Frequently Asked Questions about Appliance Recycling

Indianapolis Appliance Recycling 317-244-0700

Indianapolis Appliance Recycling 317-244-0700

Most everyone knows where to go when they need to purchase a new appliance. But not many people know where to bring them once they are old, broken, and not work fixing. Although many choose to place them on the side of the curb, they are soon faced with the reality that their trash service won’t take them.

Fortunately, most appliances can be recycled for their metal components. Your town, or a nearby city, should have a metal recycling center that you can contact for details about getting rid of junk appliances. For now, continue reading to review some common questions about recycling old appliances, and learn where to get started with your own.

Where Can I Safely Dispose of an Old or Broken Appliance?

Occasionally, you can find a used appliance store that will accept old or broken-down appliances, but often times, under several strict or unreasonable conditions. In few cases, they may charge a small fee to take them. Also, some home improvement stores sell used appliances so they buy or accept old ones that are still operational. The best place to safely discard an old or broken appliance is your city’s metal recycling center.

Will Metal Recycling Centers Take Any Appliance?

No. Most metal recycling centers are very hesitant to accept certain appliances that contain hazardous waste or toxic chemicals, such as refrigerators, freezers, and air conditioners. However, some companies may accept these types of appliances, but for an additional charge. Other appliances, like plastic dishwashers, are not usually accepted because they contain very little-to-no metal.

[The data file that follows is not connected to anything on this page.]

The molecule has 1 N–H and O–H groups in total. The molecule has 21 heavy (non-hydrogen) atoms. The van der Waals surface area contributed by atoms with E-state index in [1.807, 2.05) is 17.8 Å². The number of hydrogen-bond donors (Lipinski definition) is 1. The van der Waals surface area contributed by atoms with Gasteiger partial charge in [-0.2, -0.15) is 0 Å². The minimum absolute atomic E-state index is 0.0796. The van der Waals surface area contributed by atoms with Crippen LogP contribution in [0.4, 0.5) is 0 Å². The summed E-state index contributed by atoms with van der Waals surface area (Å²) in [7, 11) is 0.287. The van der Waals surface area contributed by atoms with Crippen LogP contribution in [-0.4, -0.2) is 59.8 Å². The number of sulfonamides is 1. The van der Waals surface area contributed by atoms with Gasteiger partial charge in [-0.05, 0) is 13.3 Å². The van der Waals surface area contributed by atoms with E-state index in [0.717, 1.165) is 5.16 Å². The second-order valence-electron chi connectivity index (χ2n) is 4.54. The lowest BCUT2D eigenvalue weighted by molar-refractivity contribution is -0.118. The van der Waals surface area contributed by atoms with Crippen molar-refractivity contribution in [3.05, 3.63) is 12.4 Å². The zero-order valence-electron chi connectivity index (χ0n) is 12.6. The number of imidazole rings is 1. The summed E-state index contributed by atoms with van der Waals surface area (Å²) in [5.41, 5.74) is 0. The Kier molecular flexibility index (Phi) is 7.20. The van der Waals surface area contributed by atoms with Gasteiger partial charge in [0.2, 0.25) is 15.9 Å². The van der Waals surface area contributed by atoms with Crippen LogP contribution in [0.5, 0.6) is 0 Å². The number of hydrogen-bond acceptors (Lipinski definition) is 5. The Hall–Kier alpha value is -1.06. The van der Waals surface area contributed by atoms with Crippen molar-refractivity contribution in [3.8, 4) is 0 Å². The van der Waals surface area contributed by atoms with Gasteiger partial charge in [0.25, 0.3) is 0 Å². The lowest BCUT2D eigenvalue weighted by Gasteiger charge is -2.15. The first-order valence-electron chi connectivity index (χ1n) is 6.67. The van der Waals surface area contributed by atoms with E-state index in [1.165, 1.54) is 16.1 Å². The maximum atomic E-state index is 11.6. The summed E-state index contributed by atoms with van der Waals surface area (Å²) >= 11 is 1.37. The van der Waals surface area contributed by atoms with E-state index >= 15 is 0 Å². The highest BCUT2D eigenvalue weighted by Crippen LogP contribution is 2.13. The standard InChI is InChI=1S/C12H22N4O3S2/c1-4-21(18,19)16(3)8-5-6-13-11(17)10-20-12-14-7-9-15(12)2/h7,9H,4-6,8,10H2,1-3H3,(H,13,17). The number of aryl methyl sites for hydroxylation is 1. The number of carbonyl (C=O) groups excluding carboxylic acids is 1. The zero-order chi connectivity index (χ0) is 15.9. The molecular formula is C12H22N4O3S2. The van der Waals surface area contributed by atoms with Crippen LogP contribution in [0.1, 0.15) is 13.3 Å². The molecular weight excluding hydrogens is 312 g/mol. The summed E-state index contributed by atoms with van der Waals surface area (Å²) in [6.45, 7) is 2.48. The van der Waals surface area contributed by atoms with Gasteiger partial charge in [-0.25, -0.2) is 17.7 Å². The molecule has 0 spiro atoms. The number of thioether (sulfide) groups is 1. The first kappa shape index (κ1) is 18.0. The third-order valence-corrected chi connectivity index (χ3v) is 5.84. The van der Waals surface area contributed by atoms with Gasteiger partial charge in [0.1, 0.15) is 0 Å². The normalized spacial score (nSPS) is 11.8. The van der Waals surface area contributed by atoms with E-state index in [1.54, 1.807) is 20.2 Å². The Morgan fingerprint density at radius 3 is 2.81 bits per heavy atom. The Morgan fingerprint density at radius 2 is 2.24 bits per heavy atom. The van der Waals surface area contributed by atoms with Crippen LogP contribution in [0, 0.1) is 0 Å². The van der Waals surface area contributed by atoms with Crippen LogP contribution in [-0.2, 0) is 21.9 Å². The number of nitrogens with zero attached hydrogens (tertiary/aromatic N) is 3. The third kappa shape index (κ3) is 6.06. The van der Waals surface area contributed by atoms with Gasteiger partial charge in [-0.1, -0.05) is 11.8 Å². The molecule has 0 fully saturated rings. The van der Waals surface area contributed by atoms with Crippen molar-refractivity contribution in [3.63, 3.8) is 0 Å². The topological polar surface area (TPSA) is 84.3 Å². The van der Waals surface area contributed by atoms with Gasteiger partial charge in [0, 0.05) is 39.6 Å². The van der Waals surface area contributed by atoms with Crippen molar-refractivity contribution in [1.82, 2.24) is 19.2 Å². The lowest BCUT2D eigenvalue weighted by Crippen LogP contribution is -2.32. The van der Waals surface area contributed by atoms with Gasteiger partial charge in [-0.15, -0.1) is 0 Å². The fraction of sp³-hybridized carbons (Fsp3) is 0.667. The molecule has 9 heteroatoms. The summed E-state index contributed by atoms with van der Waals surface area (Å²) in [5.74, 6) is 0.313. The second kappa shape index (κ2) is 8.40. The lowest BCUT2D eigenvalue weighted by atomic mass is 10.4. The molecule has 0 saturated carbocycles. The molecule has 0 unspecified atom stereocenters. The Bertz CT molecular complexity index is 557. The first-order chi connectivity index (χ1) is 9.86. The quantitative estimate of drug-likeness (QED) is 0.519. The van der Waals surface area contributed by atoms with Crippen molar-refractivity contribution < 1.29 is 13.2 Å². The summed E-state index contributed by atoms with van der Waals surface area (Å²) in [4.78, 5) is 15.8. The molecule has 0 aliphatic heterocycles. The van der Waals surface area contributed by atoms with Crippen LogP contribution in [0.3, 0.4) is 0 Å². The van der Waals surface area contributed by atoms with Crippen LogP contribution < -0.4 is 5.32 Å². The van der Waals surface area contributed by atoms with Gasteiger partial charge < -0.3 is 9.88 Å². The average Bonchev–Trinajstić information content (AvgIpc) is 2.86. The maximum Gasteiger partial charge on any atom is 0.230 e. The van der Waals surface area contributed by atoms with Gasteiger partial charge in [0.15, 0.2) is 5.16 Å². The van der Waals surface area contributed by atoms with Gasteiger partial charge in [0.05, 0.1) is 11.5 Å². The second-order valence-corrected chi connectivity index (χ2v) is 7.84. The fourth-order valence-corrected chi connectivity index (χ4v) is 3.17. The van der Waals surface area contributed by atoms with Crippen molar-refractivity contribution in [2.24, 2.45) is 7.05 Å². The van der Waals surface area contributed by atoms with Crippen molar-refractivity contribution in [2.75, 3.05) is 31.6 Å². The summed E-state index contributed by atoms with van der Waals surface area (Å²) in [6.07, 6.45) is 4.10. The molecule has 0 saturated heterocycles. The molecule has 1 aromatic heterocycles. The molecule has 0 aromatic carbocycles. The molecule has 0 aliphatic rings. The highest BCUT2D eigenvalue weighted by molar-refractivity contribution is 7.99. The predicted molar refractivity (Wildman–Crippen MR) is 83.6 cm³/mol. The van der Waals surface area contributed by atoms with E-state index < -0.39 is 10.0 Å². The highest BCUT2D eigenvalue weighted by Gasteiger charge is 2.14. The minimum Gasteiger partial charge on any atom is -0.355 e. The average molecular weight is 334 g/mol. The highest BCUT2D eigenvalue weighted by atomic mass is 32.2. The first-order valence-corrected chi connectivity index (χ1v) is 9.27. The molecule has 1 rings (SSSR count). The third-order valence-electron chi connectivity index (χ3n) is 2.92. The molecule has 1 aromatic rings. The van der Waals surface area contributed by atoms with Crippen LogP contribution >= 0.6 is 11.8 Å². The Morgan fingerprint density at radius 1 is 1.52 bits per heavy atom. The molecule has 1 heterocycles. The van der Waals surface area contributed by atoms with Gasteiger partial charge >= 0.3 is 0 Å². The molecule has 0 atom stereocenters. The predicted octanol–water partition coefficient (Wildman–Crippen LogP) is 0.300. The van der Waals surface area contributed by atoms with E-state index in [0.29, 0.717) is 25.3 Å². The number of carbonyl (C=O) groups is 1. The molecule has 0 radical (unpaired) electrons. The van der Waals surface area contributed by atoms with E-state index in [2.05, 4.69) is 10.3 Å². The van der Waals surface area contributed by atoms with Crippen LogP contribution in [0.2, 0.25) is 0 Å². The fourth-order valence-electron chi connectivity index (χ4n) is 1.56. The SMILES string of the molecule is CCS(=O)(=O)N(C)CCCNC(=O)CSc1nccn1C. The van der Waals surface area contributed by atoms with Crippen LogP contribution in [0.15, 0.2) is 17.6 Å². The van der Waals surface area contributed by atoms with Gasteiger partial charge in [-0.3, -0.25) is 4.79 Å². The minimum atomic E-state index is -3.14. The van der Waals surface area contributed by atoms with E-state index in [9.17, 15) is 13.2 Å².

How Much Does it Cost to Recycling a Junk Appliance?

In most cases, the costs related to appliance recycling mostly involve fuel costs since many places do not offer free haul away service. You are responsible of getting the appliance to the recycling center on your own if you want to recycle it for free. Otherwise, you can expect to pay a small fee, usually under $25, to have your appliance picked up and hauled off. This fee pays for the company’s overhead costs for haul-away service, including labor, fuel, insurance, and more. But the good news is that many metal processing centers pay cash for junk appliances, especially valuable ones like water heaters, furnaces, dryers, and more. Subtract the cost of haul-away service and you can still profit from recycling an appliance.

Zore’s Recycling

Appliance Recycling Indianapolis IN

Appliance Recycling 317-244-0700

Call Zore’s Recycling at 317-244-0700 for information about appliance recycling in Indianapolis, Indiana. We pay cash on the spot for junk metal, including appliances, electronics, motorized vehicles, construction equipment, power tools, and more! Whether you need to get rid of an old fishing boat that no longer works or is worth repairing, or need to make money from a totaled car, we are the place to start! Call 317-244-0700 for free estimates and information about Indianapolis metal recycling, today.

Which Metals are Not Recyclable and Why?

Nearly all metal and objects containing metal are recyclable. But there are, however, certain metals (most of which are not even accessible by common person) that are not recyclable, or not accepted at scrap metal recycling centers because they are hazardous waste. Continue reading to learn about these particular metals, and where to recycle metal in your community.

Non-Recyclable Metals

Metal Recycling Center 317-244-0700

Metal Recycling Center 317-244-0700